IRIS Station Monitor



Did the Ground Move Near Me?
IRIS Station Monitor

Station Monitor

Did the ground move near me?

Use your device’s location to find stations near you. When prompted, please ‘allow’ location access.
Find stations in the vicinity of a zip code or input a station name and select it from the list.
station map
Find the station on the interactive map.

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Station Cluster
Selected Station

Select station first

Date UTC

Events on the chart

    Recent Events

      Notable Events

        Select station first

        About Station Monitor

        Station Monitor provides access to continuous, real-time ground motion from hundreds of locations around the globe. This data, collected by seismometers, measure motion generated by earthquakes, volcanic eruptions, and other seismic sources. By viewing the recordings from multiple stations, you can explore how ground motion changes at various locations relative to the earthquake. Lots of other things can cause the ground to move besides earthquakes.

        By regularly monitoring one or more stations maybe will learn how to detect these non-earthquake sources! To get started, view this this video.


        • Webicorder Station information: Station location, Town (US), State (US), Country, 3-4 letter station name - 2 letter seismic network name. Example: Marconi Conference Center, Marshall, CA, USA MCCM-BK
        • nM/S - Nanometers/second - Seismometers typically record how fast the ground is moving. A nanometer is 0.0000001 of a millimeter, or the scale of molecules. A millimeter is about the thickness of a dime. Note that some of the scales are written in exponential notation, where 1.5E5 nM/S means 1.5 X10X10X10X10X10 or 150000 nm or 0.15 mm/S.
        • Amplitude Scaling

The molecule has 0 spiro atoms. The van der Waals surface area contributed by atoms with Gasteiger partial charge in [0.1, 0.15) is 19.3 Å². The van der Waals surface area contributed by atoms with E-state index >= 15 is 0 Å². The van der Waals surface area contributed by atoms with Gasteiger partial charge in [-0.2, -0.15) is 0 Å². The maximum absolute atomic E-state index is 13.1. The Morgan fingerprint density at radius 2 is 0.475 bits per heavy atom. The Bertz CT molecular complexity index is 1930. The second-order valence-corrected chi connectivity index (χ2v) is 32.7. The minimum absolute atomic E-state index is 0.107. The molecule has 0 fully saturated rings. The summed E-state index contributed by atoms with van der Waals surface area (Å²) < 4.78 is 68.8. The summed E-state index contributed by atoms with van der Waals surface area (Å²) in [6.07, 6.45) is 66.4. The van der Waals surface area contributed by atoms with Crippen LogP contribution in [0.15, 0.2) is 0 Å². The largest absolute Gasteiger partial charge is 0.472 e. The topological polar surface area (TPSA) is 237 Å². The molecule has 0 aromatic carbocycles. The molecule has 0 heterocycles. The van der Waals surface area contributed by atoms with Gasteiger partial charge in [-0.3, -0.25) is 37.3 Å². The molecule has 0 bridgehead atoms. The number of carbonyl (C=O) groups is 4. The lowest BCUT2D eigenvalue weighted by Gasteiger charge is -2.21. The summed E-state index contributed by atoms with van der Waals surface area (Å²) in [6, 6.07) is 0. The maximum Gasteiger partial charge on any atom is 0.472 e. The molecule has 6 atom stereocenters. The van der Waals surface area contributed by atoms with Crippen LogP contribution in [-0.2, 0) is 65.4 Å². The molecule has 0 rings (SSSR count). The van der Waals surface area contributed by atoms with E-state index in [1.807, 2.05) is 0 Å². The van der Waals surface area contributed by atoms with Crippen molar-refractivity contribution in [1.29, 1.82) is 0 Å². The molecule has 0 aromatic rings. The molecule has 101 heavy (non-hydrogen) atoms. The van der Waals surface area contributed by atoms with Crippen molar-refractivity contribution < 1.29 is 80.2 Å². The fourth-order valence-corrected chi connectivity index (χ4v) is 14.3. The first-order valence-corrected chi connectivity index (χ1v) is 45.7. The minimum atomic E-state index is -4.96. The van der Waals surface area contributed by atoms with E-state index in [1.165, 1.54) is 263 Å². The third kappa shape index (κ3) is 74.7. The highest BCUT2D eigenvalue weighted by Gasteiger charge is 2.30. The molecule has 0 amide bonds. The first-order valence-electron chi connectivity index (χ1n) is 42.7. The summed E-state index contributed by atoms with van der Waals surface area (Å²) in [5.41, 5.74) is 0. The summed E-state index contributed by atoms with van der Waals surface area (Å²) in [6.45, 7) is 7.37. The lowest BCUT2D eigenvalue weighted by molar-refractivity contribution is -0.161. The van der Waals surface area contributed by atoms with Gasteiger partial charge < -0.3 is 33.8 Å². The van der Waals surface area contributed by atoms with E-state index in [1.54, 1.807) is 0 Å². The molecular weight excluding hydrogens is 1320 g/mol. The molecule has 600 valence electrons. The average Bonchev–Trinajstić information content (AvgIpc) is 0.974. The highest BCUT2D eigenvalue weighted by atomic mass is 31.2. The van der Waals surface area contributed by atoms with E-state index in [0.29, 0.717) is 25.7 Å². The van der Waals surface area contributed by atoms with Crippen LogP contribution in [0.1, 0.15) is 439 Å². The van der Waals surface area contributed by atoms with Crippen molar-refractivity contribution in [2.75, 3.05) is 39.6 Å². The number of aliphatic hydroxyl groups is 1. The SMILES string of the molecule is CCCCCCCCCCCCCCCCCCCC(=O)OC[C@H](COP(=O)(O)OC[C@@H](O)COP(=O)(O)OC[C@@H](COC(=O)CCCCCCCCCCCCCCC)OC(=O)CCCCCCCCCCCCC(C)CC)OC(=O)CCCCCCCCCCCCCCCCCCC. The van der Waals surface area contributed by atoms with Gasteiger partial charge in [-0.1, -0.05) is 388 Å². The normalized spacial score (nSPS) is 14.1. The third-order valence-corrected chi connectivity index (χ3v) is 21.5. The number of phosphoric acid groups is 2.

Auto - Plot is scaled to largest signal of the day
          Custom - Plot is scaled to optimal setting for that station
          Fixed - Plot is scaled to a fixed value that is the same for all stations and is optimized for large earthquakes.


        • P - Estimated arrival time of the Primary wave, the fastest wave traveling through Earth. The particle motion in the wave is in the direction of travel of the wave and the wave is similar to a sound wave.
        • S - Estimated arrival time of the Secondary or Shear wave. This wave travels more slowly than the P wave and the particle motion in the wave is side to side. S waves do not travel through liquids.
        • Surface Waves - These waves travel as a group around the surface of the earth and are usually the largest waves seen on the seismogram. The further away the earthquake, the more spread out the surface waves are in time.
        • For more information about seismic waves


        This app has been developed by the Incorporated Research Institutions for Seismology (IRIS) which is a major facility funded by the National Science Foundation.

        Incorporated Research Institutions for Seismology National Science Foundation


        • M Magnitude
        • Signal quality
        • Click on the Magnifying glass icon to see event trace once you selected it from event list.
        • Plot is showing vertical (up/down) motion.
        • All dates and times are in Coordinated Universal Time (UTC)
        • Your local time:
        • Global, Regional, and Local events classified by distance form the station
        • P and S arrival times are estimated ones, not actual.
        • E - Earthquake epicenter
        • S - Recording station location